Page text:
New Delhi: The marathon meeting chaired by the Prime Minister on Kashmir ended, as expected, without any consensus on the Armed Forces Special Powers Act (AFSPA). Jammu and Kashmir Chief Minister Omar Abdullah had been campaigning for withdrawing AFSPA from parts of his state. That's not going to happen for now.
What has been decided at that meeting attended by leaders of all major political parties is that an all-party delegation will visit J&K soon. (Read: Full text of All-party statement)
Omar's father, National Conference President Farooq Abdullah, said after the meeting, "We are not disappointed."
That may help to soften the blow dealt earlier this week by the union government which said in an official statement that it acknowledged a "governance-deficit" in J&K. Sources close to Omar said that while he was disappointed with that snub, he would not make a decision on whether to resign till after the PM's meeting today.
Addressing the meeting, the PM said that dialogue is the only route to lasting peace in the region. But he also stressed "Meaningful dialogue can happen only in an atmosphere free from violence and confrontation. Discussions can take place only if we have calm and public order. The Central and State Governments have already appealed to the people of Jammu and Kashmir, especially the youth, to eschew violence. I reiterate that appeal. We are ready for dialogue with anybody or any group that does not espouse or practice violence." (Read: PM's opening remarks at the all-party meeting on Kashmir)
More than 70 civilians have been killed in the last three months in Kashmir. Clashes between stone-pelters and security forces have become a near-daily feature in the streets. "I was shocked and distressed to see young men and women- even children- joining the protests on the streets. While some of these protests may have been impulsive or spontaneous, it cannot be denied that some incidents were orchestrated by certain groups," said Dr Manmohan Singh.
Congress president Sonia Gandhi also emphasized that the youth must be given special consideration. "We must ask ourselves why is there so much anger. Why is there so much pain, in particular amongst the youth...we must give them hope, we must understand and respect their legitimate aspirations."
Much of the discussion in the meeting focused on the controversial Armed Forces Special Powers Act (AFSPA). Opinion on the Act is divided not just between parties, but within the government as well.
The Act is criticized for giving the Army sweeping powers - it can conduct searches and arrests without warrants, for example. Defence Minister AK Antony has been presenting the Armed Forces' point-of-view - that the Act gives its men critical legal immunity in a state where it is fighting a "proxy war." (Read: Forces must get legal protection: Air Chief)
While the BJP endorsed talks with major stakeholders in Kashmir, it stuck to its guns on AFSPA, opposing any dilution of the Act. "We are clear that our stand on AFSPA is in national interest, we can't comment on stands of other political parties, "said the party's general secretary, Ravi Shankar Prasad. (Read: We oppose autonomy for J&K, says BJP)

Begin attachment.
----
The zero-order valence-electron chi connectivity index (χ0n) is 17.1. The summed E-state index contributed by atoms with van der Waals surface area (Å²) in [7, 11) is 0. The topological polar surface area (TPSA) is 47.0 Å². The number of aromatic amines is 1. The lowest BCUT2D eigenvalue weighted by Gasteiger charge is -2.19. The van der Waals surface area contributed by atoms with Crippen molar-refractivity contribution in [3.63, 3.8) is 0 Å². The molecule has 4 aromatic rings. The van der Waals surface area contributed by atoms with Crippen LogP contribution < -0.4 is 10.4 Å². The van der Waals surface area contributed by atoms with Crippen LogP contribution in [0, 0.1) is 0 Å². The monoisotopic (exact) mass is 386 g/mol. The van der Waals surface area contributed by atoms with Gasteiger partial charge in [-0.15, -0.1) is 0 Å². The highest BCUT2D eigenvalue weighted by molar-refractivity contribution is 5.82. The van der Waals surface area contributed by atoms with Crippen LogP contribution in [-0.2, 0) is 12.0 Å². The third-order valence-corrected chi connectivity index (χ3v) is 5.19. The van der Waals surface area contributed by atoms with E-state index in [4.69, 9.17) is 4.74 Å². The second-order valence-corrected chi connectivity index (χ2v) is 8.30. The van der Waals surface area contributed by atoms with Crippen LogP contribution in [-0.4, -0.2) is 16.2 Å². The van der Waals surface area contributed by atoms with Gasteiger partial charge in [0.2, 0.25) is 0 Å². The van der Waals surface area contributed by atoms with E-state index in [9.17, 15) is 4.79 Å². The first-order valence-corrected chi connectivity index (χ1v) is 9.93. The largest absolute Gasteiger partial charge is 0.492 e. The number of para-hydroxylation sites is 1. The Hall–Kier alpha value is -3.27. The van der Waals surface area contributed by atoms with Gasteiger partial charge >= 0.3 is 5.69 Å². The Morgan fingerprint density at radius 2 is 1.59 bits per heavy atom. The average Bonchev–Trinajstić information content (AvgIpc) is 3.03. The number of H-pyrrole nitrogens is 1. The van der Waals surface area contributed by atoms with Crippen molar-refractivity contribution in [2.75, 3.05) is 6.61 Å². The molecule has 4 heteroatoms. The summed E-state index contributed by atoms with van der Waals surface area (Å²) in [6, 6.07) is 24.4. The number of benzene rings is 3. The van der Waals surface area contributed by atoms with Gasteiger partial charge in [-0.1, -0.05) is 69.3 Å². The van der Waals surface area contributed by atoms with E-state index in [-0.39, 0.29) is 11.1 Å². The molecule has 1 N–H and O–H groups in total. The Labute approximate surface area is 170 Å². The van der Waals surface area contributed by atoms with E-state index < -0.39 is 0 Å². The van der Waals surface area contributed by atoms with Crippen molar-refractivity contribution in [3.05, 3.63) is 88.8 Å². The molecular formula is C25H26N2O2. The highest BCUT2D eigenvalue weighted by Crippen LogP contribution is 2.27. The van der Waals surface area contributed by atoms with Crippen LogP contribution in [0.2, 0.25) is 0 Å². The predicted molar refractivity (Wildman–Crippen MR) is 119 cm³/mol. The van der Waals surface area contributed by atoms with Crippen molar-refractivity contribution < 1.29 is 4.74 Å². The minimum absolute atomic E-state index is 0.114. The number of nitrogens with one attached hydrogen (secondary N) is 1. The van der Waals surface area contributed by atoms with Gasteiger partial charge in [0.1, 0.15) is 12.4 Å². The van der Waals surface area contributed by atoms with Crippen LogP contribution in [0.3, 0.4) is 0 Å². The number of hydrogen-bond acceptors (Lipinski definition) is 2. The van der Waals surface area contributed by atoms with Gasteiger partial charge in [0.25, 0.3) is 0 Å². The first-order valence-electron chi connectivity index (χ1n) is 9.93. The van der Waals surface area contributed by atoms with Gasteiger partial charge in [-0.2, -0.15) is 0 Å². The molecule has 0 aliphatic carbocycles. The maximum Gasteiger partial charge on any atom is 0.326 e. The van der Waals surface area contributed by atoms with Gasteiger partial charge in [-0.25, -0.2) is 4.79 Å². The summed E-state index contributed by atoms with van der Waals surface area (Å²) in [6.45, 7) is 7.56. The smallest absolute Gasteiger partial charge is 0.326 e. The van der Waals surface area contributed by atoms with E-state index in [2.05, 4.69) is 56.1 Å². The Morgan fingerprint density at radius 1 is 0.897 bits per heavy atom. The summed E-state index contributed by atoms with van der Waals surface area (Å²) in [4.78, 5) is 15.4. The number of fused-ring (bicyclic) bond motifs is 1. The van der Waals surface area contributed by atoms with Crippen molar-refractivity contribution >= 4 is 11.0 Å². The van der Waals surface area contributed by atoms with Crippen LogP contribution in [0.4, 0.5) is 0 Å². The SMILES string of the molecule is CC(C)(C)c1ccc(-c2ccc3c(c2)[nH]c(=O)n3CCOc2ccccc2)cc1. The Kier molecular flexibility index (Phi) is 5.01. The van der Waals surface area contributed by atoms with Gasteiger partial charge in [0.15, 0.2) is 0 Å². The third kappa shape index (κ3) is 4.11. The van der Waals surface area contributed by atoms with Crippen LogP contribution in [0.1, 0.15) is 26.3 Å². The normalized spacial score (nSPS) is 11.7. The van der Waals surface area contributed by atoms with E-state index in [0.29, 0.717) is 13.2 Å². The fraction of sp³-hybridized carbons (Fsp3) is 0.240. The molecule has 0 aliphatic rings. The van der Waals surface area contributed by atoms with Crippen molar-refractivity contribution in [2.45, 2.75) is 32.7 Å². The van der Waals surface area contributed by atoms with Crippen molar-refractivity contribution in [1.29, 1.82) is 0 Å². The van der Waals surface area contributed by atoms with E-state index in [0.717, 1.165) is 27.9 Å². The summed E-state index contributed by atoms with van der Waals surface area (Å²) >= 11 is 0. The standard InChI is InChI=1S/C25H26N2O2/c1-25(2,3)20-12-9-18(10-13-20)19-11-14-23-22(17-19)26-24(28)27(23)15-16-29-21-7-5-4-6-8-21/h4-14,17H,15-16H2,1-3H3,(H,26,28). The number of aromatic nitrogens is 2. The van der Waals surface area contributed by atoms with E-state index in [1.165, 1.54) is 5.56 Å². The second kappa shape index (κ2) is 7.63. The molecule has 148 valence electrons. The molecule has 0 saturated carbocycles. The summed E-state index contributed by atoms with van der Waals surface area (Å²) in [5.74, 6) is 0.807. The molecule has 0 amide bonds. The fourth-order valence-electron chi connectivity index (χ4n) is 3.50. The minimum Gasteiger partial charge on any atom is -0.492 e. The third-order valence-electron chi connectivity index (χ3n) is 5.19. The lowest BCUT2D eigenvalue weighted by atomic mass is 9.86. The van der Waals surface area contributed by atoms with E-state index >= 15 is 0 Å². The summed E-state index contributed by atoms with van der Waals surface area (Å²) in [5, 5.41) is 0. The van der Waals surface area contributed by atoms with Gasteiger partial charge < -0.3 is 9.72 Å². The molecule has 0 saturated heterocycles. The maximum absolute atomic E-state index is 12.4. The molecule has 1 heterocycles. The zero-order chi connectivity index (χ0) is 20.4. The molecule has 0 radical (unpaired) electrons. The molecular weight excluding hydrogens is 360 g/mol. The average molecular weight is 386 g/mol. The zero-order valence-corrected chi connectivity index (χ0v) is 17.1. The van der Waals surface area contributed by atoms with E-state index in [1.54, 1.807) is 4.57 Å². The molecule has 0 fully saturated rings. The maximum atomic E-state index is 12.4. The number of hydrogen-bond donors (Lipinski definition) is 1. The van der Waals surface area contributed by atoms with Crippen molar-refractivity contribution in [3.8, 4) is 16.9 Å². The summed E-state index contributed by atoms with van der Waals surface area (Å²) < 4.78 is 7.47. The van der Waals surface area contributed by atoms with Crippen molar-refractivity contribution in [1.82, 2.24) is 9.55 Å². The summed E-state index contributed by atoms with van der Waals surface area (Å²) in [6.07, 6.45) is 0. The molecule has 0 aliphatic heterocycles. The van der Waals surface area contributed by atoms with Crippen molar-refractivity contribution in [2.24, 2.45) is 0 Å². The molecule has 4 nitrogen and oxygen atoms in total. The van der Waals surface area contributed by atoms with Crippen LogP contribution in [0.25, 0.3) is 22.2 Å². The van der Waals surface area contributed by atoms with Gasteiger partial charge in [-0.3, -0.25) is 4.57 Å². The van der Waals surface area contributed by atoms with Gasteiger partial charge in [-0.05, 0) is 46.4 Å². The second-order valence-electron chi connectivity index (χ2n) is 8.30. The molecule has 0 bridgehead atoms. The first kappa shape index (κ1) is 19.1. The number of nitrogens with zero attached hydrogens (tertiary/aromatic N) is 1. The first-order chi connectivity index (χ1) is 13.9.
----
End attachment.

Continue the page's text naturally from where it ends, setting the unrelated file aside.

The Congress, which is divided on the issue, had to be more nuanced. Sonia Gandhi said the government "understands the extreme pressures and dangerous circumstances our police and security forces face in protecting our sovereignty and territorial integrity."
As the all-party meeting in Delhi discussed the way forward for Jammu and Kashmir, there have been violent protests in Jammu. Three people were killed and 15 others injured. Following the deaths, the J&K government has suspended the Deputy Superintendent of Police of Mendhar, and ordered an FIR against him and his team. (Read: Three killed, seven injured in protests in J&K)
According to reports, the clashes took place when a protest to show solidarity with the Valley and to protest against last week's plans of a Florida pastor's to burn copies of the Quran (the pastor did not carry out that threat). The police reportedly fired on the Jammu protesters. It appears that for the first time, the Valley protests are spilling over to mark the Jammu region. (Read: Govt snubs Omar with "governance-deficit" remark)
Army and police in Jammu and Kashmir have decided to jointly counter the separatists, especially in the wake of the separatist call to protest outside army camps on September 21.
NDTV has learnt from top security sources in Jammu and Kashmir that the government wants to deal with the separatists' strategy firmly. The counter-strategy will be led by the Army and is aimed at thwarting the new calendar announced by hardline Hurriyat leader, Syed Ali Shah Geelani.
Sources have told NDTV that this decision was taken at a special core group meeting in Srinagar today. This decision is based on clear-cut directions and understanding in New Delhi that the writ of the state needs to be established firmly.